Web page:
EMAT 6680 Assignment 3
Some Different Ways to Examine
by
James W. Wilson and Paula Whitmire
University of Georgia

It has now become a rather standard exercise, with
availble technology, to construct graphs to consider the equation
and to overlay several graphs of
for different values of a, b, or c as the other two
are held constant. From these graphs discussion of the patterns
for the roots of
can be followed.
Let's observe the case of a= -3-purple, -2-red, -1
-blue, 0-green, 1- aqua, 2 - yellow, 3 -gray, and b=c=1. The following
graph is obtained.
All of the graphs go throught the point (0,1) as the
values of "a" changes. For negative values of "a",
the parabola points down and therefore has 2 real roots. The parabolas
with a positive "a" value all have a vertex above the
x-axis so have no real roots. For a=0, the graph is a line. It
appears that if the positive"a" parabolas were reflected
about y=1 then translated up and shifted to the right , they become
the graphs of the downward parabolas. The shift and translation
appear to be small as the absolute value of "a" gets
larger.
For example, if we set
for b = -3, -2, -1, 0, 1, 2, 3, and overlay the graphs,
the following picture is obtained.
We can discuss the "movement" of a parabola
as b is changed. The parabola always passes through the same point
on the y-axis ( the point (0,1) with this

equation). For b < -2 the parabola will intersect the x-axis
in two points with positive x values (i.e. the original equation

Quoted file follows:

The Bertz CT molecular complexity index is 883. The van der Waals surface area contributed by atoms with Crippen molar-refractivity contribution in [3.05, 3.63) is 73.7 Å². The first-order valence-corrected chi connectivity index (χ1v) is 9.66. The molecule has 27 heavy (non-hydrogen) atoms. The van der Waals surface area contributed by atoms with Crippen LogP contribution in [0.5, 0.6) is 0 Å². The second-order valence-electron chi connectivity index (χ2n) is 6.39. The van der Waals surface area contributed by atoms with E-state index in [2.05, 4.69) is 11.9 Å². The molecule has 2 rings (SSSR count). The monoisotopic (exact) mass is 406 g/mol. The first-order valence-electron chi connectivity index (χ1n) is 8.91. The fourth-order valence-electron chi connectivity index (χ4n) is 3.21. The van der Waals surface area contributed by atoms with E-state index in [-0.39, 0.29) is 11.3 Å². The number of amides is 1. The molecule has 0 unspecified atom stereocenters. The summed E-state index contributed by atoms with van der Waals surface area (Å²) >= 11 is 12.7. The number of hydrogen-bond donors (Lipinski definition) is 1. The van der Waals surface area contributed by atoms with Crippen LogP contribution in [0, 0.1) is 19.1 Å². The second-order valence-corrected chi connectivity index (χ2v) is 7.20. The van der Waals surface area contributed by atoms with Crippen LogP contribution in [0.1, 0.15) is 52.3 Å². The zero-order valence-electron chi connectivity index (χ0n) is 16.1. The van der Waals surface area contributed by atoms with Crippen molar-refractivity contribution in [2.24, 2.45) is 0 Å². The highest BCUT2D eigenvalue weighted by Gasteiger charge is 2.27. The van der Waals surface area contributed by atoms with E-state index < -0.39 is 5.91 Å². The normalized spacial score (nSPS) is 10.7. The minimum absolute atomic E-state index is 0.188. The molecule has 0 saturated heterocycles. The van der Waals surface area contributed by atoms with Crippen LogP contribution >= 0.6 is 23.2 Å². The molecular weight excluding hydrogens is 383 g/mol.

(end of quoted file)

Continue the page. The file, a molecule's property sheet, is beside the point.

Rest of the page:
will have two real roots, both

positive). For b = -2, the parabola is tangent to the x-axis and
so the original equation has one real and positive root at the
point of tangency. For -2 < b <

2, the parabola does not intersect the x-axis -- the original
equation has no real roots. Similarly for b = 2 the parabola is
tangent to the x-axis (one real

negative root) and for b > 2, the parabola intersets the x-axis
twice to show two negative real roots for each b.
Now consider the locus of the vertices of the set of
parabolas graphed from
.
Show that the locus is the parabola
The locus of the parabolas is
It is the downward parabola is the picture below.
Graphs in the xb plane.
Consider again the equation
Now graph this relation in the xb plane. We get the
following graph.
If we take any particular value of b, say b = 3, and
overlay this equation on the graph we add a line parallel to the
x-axis. If it intersects the curve in the xb

plane the intersection points correspond to the roots of the original
equation for that value of b. We have the following graph.
For each value of b we select, we get a horizontal
line. It is clear on a single graph that we get two negative real
roots of the original equation when b > 2,

one negative real root when b = 2, no real roots for -2 < b
< 2, One positive real root when b = -2, and two positive real
roots when b < -2.
Consider the case when c = - 1 rather than + 1.
Graphs in the xc plane.
In the following example the equation
is considered. If the equation is graphed in the xc
plane, it is easy to see that the curve will be a parabola. For
each value of c considered, its graph will be

a line crossing the parabola in 0, 1, or 2 points -- the intersections
being at the roots of the orignal equation at that value of c.
In the graph, the graph of c =

1 is shown. The equation
will have two negative roots -- approximately -0.2
and -4.8.
There is one value of c where the equation will have
only 1 real root -- at c = 6.25. For c > 6.25 the equation
will have no real roots and for c < 6.25 the

equation will have two roots, both negative for 0 < c <
6.25, one negative and one 0 when c = 0 and one negative and one
positive when c < 0.\
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